The Federal Aviation Administration (FAA) will not certify SpaceShipTwo as it does airliners. The agency is prohibited from formulating safety regulations for passengers and pilots until after there is a close call or fatal accident.
The FAA’s main concern at present is that people and property not involved in the flight are not injured, killed or damaged if there is a space tourism accident.
All that could change after an accident or close call. Virgin Galactic might find its fleet grounded even longer than it might otherwise be in order to comply with new safety regulations.
A Growing Total Addressable Market (TAM)
Let’s assume for the sake of argument that Virgin Galactic can safety reach the flight rates it has promised to investors. Is there an actual market to support it? Unsurprisingly, Branson’s company believes there is one.
Virgin has $80 million from about 600 reservation holders who have put down deposits on tickets costing $200,000 or $250,000 apiece. (Ticket prices were raised by $50,000 in 2013.) Current reservations amount to 18 percent of the 3,242 passengers Virgin projects it will fly during the first four years.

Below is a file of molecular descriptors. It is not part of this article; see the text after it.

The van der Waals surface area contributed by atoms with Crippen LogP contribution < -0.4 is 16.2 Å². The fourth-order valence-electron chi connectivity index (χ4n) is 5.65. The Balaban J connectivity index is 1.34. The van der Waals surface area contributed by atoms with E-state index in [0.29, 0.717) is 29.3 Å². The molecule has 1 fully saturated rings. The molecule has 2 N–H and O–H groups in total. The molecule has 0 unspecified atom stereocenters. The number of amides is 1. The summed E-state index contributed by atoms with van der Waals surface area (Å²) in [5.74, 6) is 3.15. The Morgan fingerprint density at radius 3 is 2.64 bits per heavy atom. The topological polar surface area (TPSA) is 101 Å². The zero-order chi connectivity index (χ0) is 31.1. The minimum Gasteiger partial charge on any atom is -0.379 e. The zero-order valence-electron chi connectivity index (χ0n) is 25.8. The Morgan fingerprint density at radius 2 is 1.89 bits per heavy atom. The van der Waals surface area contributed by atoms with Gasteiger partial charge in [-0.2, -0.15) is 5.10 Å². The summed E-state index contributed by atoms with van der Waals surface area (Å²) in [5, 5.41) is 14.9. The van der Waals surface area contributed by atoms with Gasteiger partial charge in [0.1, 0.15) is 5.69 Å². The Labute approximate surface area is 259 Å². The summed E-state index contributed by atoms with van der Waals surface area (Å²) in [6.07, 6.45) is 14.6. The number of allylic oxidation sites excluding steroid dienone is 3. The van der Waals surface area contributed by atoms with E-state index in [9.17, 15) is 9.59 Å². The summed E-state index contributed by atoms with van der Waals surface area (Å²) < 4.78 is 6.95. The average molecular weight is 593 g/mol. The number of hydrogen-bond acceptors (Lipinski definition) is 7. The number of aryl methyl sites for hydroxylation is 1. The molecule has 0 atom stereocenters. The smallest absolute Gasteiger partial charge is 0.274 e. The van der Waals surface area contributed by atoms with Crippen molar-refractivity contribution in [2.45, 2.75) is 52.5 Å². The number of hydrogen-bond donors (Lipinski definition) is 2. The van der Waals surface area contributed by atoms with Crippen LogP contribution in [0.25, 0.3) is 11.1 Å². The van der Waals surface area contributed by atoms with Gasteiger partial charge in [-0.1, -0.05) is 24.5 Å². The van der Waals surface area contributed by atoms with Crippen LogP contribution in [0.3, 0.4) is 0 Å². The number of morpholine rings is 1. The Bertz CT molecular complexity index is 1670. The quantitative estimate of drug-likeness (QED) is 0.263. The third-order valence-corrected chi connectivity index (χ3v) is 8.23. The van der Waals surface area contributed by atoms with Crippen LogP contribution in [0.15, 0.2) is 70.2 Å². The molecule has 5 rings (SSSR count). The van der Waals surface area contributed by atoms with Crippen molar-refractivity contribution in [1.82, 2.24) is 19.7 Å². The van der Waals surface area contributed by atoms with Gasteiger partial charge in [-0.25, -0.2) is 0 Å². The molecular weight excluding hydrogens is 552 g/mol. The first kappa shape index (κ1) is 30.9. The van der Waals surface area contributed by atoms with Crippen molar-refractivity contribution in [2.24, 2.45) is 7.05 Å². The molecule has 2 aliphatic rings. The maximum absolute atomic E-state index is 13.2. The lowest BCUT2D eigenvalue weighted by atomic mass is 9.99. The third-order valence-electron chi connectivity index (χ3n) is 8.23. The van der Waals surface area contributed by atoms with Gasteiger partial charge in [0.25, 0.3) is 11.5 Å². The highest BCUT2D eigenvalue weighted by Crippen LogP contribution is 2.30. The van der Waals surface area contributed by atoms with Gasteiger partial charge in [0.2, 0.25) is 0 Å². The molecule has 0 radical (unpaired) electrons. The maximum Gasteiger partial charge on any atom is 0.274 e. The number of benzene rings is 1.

Virgin Galactic said it had more than 700 reservations prior to the fatal crash of SpaceShipTwo Enterprise on Oct. 31, 2014. Commercial sales were suspended after the accident.
Despite the loss of about 100 reservations over the past five years, Virgin points to the loyalty of ticket holders who have remained as evidence there is a large market for suborbital space trips. Some have been waiting for more than a decade to fly.
The company estimates there are approximately 1.9 million people with net worth of more than $10 million. That number is expected to grow to nearly 2.4 million by 2023 due to economic growth and growing income inequality.
The number of high net worth individuals worth between $1 million and $5 million totals 37 million. That is a potential market if Virgin Galactic can reduce its current ticket price of $250,000.
The trend to date has been largely in the opposite direction since Branson announced Virgin Galactic in September 2004. Ticket prices started at $208,000, fell slightly to $200,000, and increased to its current level following SpaceShipTwo’s first powered flight in April 2013.
Branson has since announced that the price would increase again once Virgin Galactic restarts ticket sales. That is expected to occur after commercial service begins next year.